Latest Update From Cheyenne - And The Oscars
WSSRC Round The World Record
Round The World
With fresh winds picking up faster than expected Monday evening and overnight, Cheyenne and crew made only relatively small concession to the transition zone ridge of high pressure, and were reporting over 24 kts boat speed at Tuesday morning's report.
Steve FOSSETT and crew covered 406 miles on Day 24 of their Round The World record attempt, averaging 16.9 kts despite yesterday afternoon's light breeze - leaving them 1206 miles ahead of the 2002 track of Orange, a small gain of 19 nm since yesterday - and just 929 nm from their checkpoint at the longitude of Australia's Cape Leeuwin lighthouse (115 08.0E).
2003 ISAF Rolex World Sailor Of The Year nominee, navigator Adrienne CAHALAN (AUS), reported from the boat.
"We have settled down into a corridor of 50S now for this section of the Southern Ocean. 50S is the mean axis of the storm track and allows us to sail maximum east at the shortest longitudinal distance realistically possible. At 50S one degree of longitude is only about 38 miles whereas at 40S one degree of longitude is about 45 miles. So when we sail about 11-12 degrees of longitude each day being further south represents a net gain in distance of about 80 miles a day just by sailing at a lower longitude (the great circle route as opposed to rhumbline)".
Weather wise however, we are limited by how far south we can go as the centres of the low pressure systems tend to sit around a mean position of about latitude 60S (also known as the circumpolar trough). If we get on the south side of a low pressure system we are into head winds, which is disastrous. In the South Pacific Ocean we will sail at a little lower latitude at around 53-54S to stay in the centre of the storm track. We will also leave our approach to the Horn hich is at 56-57S, until the last minute if possible".
We have had a good trip through the South Indian Ocean so far. We were able to sit in NW winds that enabled us to sail directly east (or just east south east) right on course and the seas state has been moderate. Sea state is almost more important than wind speed in these boats. The Kerguelen Islands (50S, 70E) was a major obstacle in our way and we left our decision quite late as to which side of the islands we would go. We had seen some bergs the day before whch made the south side a little dicey. Ultimately we went to the north side for weather reasons - which was to set ourselves up for SW winds and give ourselves some north leverage when the SW winds came in just after the island but we did lose some time there".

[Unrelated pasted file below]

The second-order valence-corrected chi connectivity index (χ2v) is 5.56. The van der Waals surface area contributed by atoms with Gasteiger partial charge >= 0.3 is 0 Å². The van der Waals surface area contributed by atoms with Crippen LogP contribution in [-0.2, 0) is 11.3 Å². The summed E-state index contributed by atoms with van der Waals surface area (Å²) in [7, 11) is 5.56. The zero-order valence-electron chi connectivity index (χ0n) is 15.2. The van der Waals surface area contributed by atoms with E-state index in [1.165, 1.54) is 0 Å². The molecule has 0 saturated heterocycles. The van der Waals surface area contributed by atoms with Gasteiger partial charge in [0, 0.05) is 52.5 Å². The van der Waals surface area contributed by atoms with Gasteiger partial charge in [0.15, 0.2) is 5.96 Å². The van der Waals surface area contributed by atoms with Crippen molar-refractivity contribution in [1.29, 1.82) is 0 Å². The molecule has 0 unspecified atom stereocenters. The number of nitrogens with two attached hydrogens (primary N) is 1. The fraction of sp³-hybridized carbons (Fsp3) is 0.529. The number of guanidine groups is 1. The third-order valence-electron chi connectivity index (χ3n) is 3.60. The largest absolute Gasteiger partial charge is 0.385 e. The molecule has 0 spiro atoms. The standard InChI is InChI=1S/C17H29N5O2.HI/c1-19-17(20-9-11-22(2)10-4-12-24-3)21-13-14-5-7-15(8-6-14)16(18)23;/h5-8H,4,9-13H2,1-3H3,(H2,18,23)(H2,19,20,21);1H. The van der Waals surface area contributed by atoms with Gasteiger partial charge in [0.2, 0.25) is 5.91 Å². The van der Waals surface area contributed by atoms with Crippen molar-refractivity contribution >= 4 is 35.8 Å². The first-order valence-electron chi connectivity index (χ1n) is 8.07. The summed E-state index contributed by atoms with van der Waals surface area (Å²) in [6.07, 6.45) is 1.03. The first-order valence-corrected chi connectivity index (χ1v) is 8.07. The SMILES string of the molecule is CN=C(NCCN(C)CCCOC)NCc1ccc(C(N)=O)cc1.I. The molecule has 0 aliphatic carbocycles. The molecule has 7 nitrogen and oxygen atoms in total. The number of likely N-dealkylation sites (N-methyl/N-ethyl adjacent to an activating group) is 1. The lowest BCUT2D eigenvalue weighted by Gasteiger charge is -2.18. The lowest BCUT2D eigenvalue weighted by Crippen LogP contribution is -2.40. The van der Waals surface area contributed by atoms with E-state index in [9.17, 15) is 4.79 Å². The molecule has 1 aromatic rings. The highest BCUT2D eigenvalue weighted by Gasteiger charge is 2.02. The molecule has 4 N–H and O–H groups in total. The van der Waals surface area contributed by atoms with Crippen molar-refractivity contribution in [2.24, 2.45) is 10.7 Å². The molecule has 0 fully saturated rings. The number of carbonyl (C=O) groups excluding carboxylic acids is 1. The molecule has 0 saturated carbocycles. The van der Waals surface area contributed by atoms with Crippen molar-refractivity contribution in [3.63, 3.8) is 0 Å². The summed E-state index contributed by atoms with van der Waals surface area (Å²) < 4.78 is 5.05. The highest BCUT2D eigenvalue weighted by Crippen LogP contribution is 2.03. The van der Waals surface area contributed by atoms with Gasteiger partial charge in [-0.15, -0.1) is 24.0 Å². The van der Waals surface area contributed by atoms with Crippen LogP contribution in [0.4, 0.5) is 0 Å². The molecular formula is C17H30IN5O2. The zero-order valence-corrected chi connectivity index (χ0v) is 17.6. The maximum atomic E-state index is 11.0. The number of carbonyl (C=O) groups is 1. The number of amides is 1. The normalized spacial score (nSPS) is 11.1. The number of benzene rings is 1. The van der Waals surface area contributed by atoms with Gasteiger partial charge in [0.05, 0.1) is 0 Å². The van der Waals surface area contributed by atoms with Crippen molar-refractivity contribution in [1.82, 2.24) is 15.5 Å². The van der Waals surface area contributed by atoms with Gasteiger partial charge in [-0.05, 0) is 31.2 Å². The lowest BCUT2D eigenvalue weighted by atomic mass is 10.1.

Last night we were briefly caught in a ridge of high pressure. The wind swung abruptly from the SW into the NW (which meant we were now on the back side of the ridge) and has now filled in to about 18kts. You will see that our mileage today was not that great because we were sailing at about 10 kts for several hours while we negotiated the ridge".
The swell has picked up today for the first time. Those big southern ocean rollers are racking and stacking behind us, and it is quite a roller-coaster feeling when you take off from the top of one and the bows point down into the trough. Luckily we have helmsmen such as the great Spaniard Guillermo ALTADILL now pushing the boat along at 25+kts so we are in safe hands".
We have decided if they make a movie of the trip - and I have no doubt they will - namely a blockbuster featuring Kevin Costner- the Spaniard Altadill will of course be played by Antonio Banderas. Several other crew members have also been cast as follows:
David Scully - George Clooney
Steve Fossett - Anthony Hopkins
Brian Thompson - Jeff Goldblum
Damian Foxall - Colin Farrell
Jacques Vincent - Tom Cruise
Fraser Brown - Ron Howard
Justin Slattery - Russell Crowe
Mark Featherstone - some guy out of All Creatures Great and Small
Whirley Van Dyke - a young Clint Eastwood
Adrienne Cahalan - Renee Zellweger (definitely not Meryl Streep)
Nick Leggatt - Rhys Ifans
Moose Beasley - the US TV fix it guy
The only thing is that we cannot find a place for Kevin Costner - but maybe that is as Bruno Peyron, in which case Olivier de Kersuason is Gerard Depardieu or more appropriately Marlon Brando. Phelpsy has also got to be cast somewhere in there as well".
So anyway back to navigation report:
Our current forecast suggests that we should get east as fast as we can to stay ahead of an approaching cold front coming quickly behind us. If we can stay ahead of the front and stay on the 'money gybe' in NW winds it is all good miles in the bank. We call it the 'money gybe' when we cash in miles at top speed straight at the mark".
On Thursday, when the cold front is close to us, a low is forecast to form on the front which would put us in a area of light winds. However if we stay ahead of the front this will not be a problem although at this stage this may be an impossible task as the front is moving at about 30kts. On Thursday we should be at about 130E just below South Australia (just in time for the Melbourne Grand Prix)".
So as the barometer continues to drop we prepare for a couple of days of fast sailing in probably the roughest conditions yet. The next 2 days and into next weekend we may see 30-40kts which we can not escape by diving north so it will be important to keep it all together and the boat in one piece".
Very sorry to have missed Oscar night, but luckily I was able to wear my Prada gown in the nav station, the next best thing to being there."